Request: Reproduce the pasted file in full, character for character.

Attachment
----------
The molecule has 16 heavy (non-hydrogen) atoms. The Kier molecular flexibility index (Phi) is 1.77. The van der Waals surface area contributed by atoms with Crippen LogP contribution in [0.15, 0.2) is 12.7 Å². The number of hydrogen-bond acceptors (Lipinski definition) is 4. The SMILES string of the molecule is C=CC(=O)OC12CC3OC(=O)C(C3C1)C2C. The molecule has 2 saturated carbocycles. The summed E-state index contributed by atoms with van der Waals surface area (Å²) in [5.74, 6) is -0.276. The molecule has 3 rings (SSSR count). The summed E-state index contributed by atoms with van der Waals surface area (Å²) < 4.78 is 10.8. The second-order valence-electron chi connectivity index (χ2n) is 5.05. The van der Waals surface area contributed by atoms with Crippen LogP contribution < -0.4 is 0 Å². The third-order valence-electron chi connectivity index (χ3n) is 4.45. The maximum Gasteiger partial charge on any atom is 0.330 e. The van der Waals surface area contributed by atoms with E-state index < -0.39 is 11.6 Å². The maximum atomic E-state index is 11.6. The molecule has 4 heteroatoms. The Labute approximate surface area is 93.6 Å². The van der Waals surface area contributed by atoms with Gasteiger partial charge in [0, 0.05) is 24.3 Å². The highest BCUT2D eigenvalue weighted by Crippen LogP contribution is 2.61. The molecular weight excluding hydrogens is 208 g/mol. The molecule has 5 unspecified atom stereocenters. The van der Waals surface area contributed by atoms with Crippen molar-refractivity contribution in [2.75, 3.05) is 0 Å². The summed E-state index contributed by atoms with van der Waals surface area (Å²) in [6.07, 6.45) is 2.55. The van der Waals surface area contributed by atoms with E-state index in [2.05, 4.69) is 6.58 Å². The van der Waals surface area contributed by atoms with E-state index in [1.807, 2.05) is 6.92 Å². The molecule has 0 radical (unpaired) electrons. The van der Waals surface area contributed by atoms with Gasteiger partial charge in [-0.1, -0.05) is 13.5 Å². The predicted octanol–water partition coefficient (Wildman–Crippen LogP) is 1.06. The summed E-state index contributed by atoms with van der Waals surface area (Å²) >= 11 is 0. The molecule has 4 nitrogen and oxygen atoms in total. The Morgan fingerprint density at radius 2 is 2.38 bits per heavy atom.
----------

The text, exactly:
The molecule has 16 heavy (non-hydrogen) atoms. The Kier molecular flexibility index (Phi) is 1.77. The van der Waals surface area contributed by atoms with Crippen LogP contribution in [0.15, 0.2) is 12.7 Å². The number of hydrogen-bond acceptors (Lipinski definition) is 4. The SMILES string of the molecule is C=CC(=O)OC12CC3OC(=O)C(C3C1)C2C. The molecule has 2 saturated carbocycles. The summed E-state index contributed by atoms with van der Waals surface area (Å²) in [5.74, 6) is -0.276. The molecule has 3 rings (SSSR count). The summed E-state index contributed by atoms with van der Waals surface area (Å²) < 4.78 is 10.8. The second-order valence-electron chi connectivity index (χ2n) is 5.05. The van der Waals surface area contributed by atoms with Crippen LogP contribution < -0.4 is 0 Å². The third-order valence-electron chi connectivity index (χ3n) is 4.45. The maximum Gasteiger partial charge on any atom is 0.330 e. The van der Waals surface area contributed by atoms with E-state index < -0.39 is 11.6 Å². The maximum atomic E-state index is 11.6. The molecule has 4 heteroatoms. The Labute approximate surface area is 93.6 Å². The van der Waals surface area contributed by atoms with Gasteiger partial charge in [0, 0.05) is 24.3 Å². The highest BCUT2D eigenvalue weighted by Crippen LogP contribution is 2.61. The molecular weight excluding hydrogens is 208 g/mol. The molecule has 5 unspecified atom stereocenters. The van der Waals surface area contributed by atoms with Crippen molar-refractivity contribution in [2.75, 3.05) is 0 Å². The summed E-state index contributed by atoms with van der Waals surface area (Å²) in [6.07, 6.45) is 2.55. The van der Waals surface area contributed by atoms with E-state index in [2.05, 4.69) is 6.58 Å². The van der Waals surface area contributed by atoms with E-state index in [1.807, 2.05) is 6.92 Å². The molecule has 0 radical (unpaired) electrons. The van der Waals surface area contributed by atoms with Gasteiger partial charge in [-0.1, -0.05) is 13.5 Å². The predicted octanol–water partition coefficient (Wildman–Crippen LogP) is 1.06. The summed E-state index contributed by atoms with van der Waals surface area (Å²) >= 11 is 0. The molecule has 4 nitrogen and oxygen atoms in total. The Morgan fingerprint density at radius 2 is 2.38 bits per heavy atom.